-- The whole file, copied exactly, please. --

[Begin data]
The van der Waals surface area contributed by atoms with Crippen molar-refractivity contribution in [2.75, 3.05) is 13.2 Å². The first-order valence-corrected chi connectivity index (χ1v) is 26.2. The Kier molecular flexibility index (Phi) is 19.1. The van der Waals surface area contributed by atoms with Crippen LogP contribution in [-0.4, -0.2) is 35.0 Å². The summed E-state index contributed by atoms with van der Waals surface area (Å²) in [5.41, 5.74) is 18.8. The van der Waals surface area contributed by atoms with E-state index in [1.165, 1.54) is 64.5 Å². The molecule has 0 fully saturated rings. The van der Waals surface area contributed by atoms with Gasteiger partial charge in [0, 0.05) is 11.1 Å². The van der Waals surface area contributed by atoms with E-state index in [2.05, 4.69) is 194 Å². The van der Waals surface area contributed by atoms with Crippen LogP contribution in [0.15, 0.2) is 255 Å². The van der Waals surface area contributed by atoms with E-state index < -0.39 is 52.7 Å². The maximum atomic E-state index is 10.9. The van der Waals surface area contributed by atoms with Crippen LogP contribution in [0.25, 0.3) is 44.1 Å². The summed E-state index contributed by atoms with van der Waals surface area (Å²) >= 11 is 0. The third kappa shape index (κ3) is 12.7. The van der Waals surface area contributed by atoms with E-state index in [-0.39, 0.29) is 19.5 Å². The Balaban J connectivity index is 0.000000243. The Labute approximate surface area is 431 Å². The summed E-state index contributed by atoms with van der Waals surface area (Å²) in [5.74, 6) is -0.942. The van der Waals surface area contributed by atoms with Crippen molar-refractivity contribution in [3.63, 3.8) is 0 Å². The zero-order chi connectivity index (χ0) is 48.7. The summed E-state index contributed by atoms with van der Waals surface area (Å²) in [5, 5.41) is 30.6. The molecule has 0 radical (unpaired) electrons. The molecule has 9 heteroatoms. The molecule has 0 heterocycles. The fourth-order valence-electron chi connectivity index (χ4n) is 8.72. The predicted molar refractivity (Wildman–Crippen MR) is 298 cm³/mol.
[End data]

The van der Waals surface area contributed by atoms with Crippen molar-refractivity contribution in [2.75, 3.05) is 13.2 Å². The first-order valence-corrected chi connectivity index (χ1v) is 26.2. The Kier molecular flexibility index (Phi) is 19.1. The van der Waals surface area contributed by atoms with Crippen LogP contribution in [-0.4, -0.2) is 35.0 Å². The summed E-state index contributed by atoms with van der Waals surface area (Å²) in [5.41, 5.74) is 18.8. The van der Waals surface area contributed by atoms with E-state index in [1.165, 1.54) is 64.5 Å². The molecule has 0 fully saturated rings. The van der Waals surface area contributed by atoms with Gasteiger partial charge in [0, 0.05) is 11.1 Å². The van der Waals surface area contributed by atoms with E-state index in [2.05, 4.69) is 194 Å². The van der Waals surface area contributed by atoms with Crippen LogP contribution in [0.15, 0.2) is 255 Å². The van der Waals surface area contributed by atoms with E-state index < -0.39 is 52.7 Å². The maximum atomic E-state index is 10.9. The van der Waals surface area contributed by atoms with Crippen LogP contribution in [0.25, 0.3) is 44.1 Å². The summed E-state index contributed by atoms with van der Waals surface area (Å²) >= 11 is 0. The third kappa shape index (κ3) is 12.7. The van der Waals surface area contributed by atoms with E-state index in [-0.39, 0.29) is 19.5 Å². The Balaban J connectivity index is 0.000000243. The Labute approximate surface area is 431 Å². The summed E-state index contributed by atoms with van der Waals surface area (Å²) in [5.74, 6) is -0.942. The van der Waals surface area contributed by atoms with Crippen molar-refractivity contribution in [3.63, 3.8) is 0 Å². The zero-order chi connectivity index (χ0) is 48.7. The summed E-state index contributed by atoms with van der Waals surface area (Å²) in [5, 5.41) is 30.6. The molecule has 0 radical (unpaired) electrons. The molecule has 9 heteroatoms. The molecule has 0 heterocycles. The fourth-order valence-electron chi connectivity index (χ4n) is 8.72. The predicted molar refractivity (Wildman–Crippen MR) is 298 cm³/mol.